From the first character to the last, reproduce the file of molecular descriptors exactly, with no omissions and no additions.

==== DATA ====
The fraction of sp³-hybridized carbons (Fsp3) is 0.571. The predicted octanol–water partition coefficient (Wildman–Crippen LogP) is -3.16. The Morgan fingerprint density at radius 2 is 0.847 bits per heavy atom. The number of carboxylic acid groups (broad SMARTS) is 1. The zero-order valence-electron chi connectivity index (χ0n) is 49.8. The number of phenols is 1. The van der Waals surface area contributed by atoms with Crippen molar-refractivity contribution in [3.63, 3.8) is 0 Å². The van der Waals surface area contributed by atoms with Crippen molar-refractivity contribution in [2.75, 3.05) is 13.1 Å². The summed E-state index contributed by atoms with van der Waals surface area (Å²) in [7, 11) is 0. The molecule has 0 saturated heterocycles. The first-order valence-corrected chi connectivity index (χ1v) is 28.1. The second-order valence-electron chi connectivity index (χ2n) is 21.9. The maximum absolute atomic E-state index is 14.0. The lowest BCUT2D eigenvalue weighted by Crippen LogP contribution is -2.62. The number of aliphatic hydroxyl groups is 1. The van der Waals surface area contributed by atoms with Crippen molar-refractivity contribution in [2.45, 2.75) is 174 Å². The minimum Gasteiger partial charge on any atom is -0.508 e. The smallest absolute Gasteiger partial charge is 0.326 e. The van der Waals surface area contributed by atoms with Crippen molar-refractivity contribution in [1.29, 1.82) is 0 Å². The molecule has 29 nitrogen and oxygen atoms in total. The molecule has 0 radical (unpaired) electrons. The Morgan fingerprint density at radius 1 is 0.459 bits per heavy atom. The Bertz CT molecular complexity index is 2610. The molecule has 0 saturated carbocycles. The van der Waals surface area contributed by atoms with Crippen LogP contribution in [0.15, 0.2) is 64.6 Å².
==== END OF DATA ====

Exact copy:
The fraction of sp³-hybridized carbons (Fsp3) is 0.571. The predicted octanol–water partition coefficient (Wildman–Crippen LogP) is -3.16. The Morgan fingerprint density at radius 2 is 0.847 bits per heavy atom. The number of carboxylic acid groups (broad SMARTS) is 1. The zero-order valence-electron chi connectivity index (χ0n) is 49.8. The number of phenols is 1. The van der Waals surface area contributed by atoms with Crippen molar-refractivity contribution in [3.63, 3.8) is 0 Å². The van der Waals surface area contributed by atoms with Crippen molar-refractivity contribution in [2.75, 3.05) is 13.1 Å². The summed E-state index contributed by atoms with van der Waals surface area (Å²) in [7, 11) is 0. The molecule has 0 saturated heterocycles. The first-order valence-corrected chi connectivity index (χ1v) is 28.1. The second-order valence-electron chi connectivity index (χ2n) is 21.9. The maximum absolute atomic E-state index is 14.0. The lowest BCUT2D eigenvalue weighted by Crippen LogP contribution is -2.62. The number of aliphatic hydroxyl groups is 1. The van der Waals surface area contributed by atoms with Crippen molar-refractivity contribution in [2.45, 2.75) is 174 Å². The minimum Gasteiger partial charge on any atom is -0.508 e. The smallest absolute Gasteiger partial charge is 0.326 e. The van der Waals surface area contributed by atoms with Crippen molar-refractivity contribution in [1.29, 1.82) is 0 Å². The molecule has 29 nitrogen and oxygen atoms in total. The molecule has 0 radical (unpaired) electrons. The Morgan fingerprint density at radius 1 is 0.459 bits per heavy atom. The Bertz CT molecular complexity index is 2610. The molecule has 0 saturated carbocycles. The van der Waals surface area contributed by atoms with Crippen LogP contribution in [0.15, 0.2) is 64.6 Å².